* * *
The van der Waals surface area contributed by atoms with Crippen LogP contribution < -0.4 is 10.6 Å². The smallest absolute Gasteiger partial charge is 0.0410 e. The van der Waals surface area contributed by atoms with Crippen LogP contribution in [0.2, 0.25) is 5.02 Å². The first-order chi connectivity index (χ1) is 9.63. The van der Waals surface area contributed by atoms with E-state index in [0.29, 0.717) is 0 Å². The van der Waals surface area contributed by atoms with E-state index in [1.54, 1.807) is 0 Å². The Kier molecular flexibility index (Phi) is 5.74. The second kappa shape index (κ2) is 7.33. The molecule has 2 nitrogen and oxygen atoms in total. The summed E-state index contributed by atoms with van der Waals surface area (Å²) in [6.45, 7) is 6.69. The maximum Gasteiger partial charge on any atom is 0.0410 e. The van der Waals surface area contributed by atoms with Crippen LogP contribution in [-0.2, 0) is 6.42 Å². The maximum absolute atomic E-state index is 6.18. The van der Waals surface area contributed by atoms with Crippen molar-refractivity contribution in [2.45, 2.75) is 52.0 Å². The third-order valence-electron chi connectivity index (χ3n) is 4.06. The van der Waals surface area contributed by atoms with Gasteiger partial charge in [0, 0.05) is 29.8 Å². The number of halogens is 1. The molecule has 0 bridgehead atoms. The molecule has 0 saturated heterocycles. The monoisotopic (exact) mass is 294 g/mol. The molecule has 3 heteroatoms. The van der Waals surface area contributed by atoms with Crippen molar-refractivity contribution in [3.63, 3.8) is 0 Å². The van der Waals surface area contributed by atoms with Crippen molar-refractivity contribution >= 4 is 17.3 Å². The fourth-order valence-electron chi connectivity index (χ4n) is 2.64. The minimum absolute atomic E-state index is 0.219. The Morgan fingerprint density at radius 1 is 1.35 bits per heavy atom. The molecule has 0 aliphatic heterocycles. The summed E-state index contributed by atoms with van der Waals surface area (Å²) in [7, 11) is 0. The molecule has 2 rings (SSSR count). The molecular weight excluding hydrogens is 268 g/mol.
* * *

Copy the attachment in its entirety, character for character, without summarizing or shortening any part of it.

The van der Waals surface area contributed by atoms with Crippen LogP contribution < -0.4 is 10.6 Å². The smallest absolute Gasteiger partial charge is 0.0410 e. The van der Waals surface area contributed by atoms with Crippen LogP contribution in [0.2, 0.25) is 5.02 Å². The first-order chi connectivity index (χ1) is 9.63. The van der Waals surface area contributed by atoms with E-state index in [0.29, 0.717) is 0 Å². The van der Waals surface area contributed by atoms with E-state index in [1.54, 1.807) is 0 Å². The Kier molecular flexibility index (Phi) is 5.74. The second kappa shape index (κ2) is 7.33. The molecule has 2 nitrogen and oxygen atoms in total. The summed E-state index contributed by atoms with van der Waals surface area (Å²) in [6.45, 7) is 6.69. The maximum Gasteiger partial charge on any atom is 0.0410 e. The van der Waals surface area contributed by atoms with Crippen LogP contribution in [-0.2, 0) is 6.42 Å². The maximum absolute atomic E-state index is 6.18. The van der Waals surface area contributed by atoms with Crippen molar-refractivity contribution in [2.45, 2.75) is 52.0 Å². The third-order valence-electron chi connectivity index (χ3n) is 4.06. The van der Waals surface area contributed by atoms with Gasteiger partial charge in [0, 0.05) is 29.8 Å². The number of halogens is 1. The molecule has 0 bridgehead atoms. The molecule has 0 saturated heterocycles. The monoisotopic (exact) mass is 294 g/mol. The molecule has 3 heteroatoms. The van der Waals surface area contributed by atoms with Crippen molar-refractivity contribution in [3.63, 3.8) is 0 Å². The van der Waals surface area contributed by atoms with Crippen molar-refractivity contribution >= 4 is 17.3 Å². The fourth-order valence-electron chi connectivity index (χ4n) is 2.64. The minimum absolute atomic E-state index is 0.219. The Morgan fingerprint density at radius 1 is 1.35 bits per heavy atom. The molecule has 0 aliphatic heterocycles. The summed E-state index contributed by atoms with van der Waals surface area (Å²) in [7, 11) is 0. The molecule has 2 rings (SSSR count). The molecular weight excluding hydrogens is 268 g/mol.